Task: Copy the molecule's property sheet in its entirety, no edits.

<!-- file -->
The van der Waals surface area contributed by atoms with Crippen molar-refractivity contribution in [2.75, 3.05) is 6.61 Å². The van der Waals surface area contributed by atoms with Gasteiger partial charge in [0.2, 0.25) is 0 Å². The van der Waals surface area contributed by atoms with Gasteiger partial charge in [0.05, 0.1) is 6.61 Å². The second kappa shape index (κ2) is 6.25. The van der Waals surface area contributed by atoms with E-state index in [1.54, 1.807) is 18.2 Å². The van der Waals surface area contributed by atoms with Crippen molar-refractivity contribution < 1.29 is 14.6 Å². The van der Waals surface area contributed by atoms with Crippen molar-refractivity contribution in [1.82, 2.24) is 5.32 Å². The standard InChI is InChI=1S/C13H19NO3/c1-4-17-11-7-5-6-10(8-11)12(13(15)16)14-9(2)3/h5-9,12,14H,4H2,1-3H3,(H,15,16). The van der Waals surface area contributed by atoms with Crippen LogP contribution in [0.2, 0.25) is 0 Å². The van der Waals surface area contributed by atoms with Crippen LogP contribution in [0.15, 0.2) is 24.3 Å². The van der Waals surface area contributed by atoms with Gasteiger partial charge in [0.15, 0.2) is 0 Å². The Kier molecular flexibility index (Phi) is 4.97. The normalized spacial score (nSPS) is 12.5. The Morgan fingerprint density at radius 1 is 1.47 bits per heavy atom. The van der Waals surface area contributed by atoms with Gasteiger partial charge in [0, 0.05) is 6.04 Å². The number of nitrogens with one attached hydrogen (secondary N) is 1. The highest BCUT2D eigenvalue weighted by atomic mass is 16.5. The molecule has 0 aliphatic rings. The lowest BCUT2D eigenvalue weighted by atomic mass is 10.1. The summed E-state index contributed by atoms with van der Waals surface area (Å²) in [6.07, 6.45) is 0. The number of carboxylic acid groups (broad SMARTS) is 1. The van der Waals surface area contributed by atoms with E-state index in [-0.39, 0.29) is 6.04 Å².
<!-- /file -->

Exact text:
The van der Waals surface area contributed by atoms with Crippen molar-refractivity contribution in [2.75, 3.05) is 6.61 Å². The van der Waals surface area contributed by atoms with Gasteiger partial charge in [0.2, 0.25) is 0 Å². The van der Waals surface area contributed by atoms with Gasteiger partial charge in [0.05, 0.1) is 6.61 Å². The second kappa shape index (κ2) is 6.25. The van der Waals surface area contributed by atoms with E-state index in [1.54, 1.807) is 18.2 Å². The van der Waals surface area contributed by atoms with Crippen molar-refractivity contribution < 1.29 is 14.6 Å². The van der Waals surface area contributed by atoms with Crippen molar-refractivity contribution in [1.82, 2.24) is 5.32 Å². The standard InChI is InChI=1S/C13H19NO3/c1-4-17-11-7-5-6-10(8-11)12(13(15)16)14-9(2)3/h5-9,12,14H,4H2,1-3H3,(H,15,16). The van der Waals surface area contributed by atoms with Crippen LogP contribution in [0.2, 0.25) is 0 Å². The van der Waals surface area contributed by atoms with Crippen LogP contribution in [0.15, 0.2) is 24.3 Å². The van der Waals surface area contributed by atoms with Gasteiger partial charge in [0.15, 0.2) is 0 Å². The Kier molecular flexibility index (Phi) is 4.97. The normalized spacial score (nSPS) is 12.5. The Morgan fingerprint density at radius 1 is 1.47 bits per heavy atom. The van der Waals surface area contributed by atoms with Gasteiger partial charge in [0, 0.05) is 6.04 Å². The number of nitrogens with one attached hydrogen (secondary N) is 1. The highest BCUT2D eigenvalue weighted by atomic mass is 16.5. The molecule has 0 aliphatic rings. The lowest BCUT2D eigenvalue weighted by atomic mass is 10.1. The summed E-state index contributed by atoms with van der Waals surface area (Å²) in [6.07, 6.45) is 0. The number of carboxylic acid groups (broad SMARTS) is 1. The van der Waals surface area contributed by atoms with E-state index in [-0.39, 0.29) is 6.04 Å².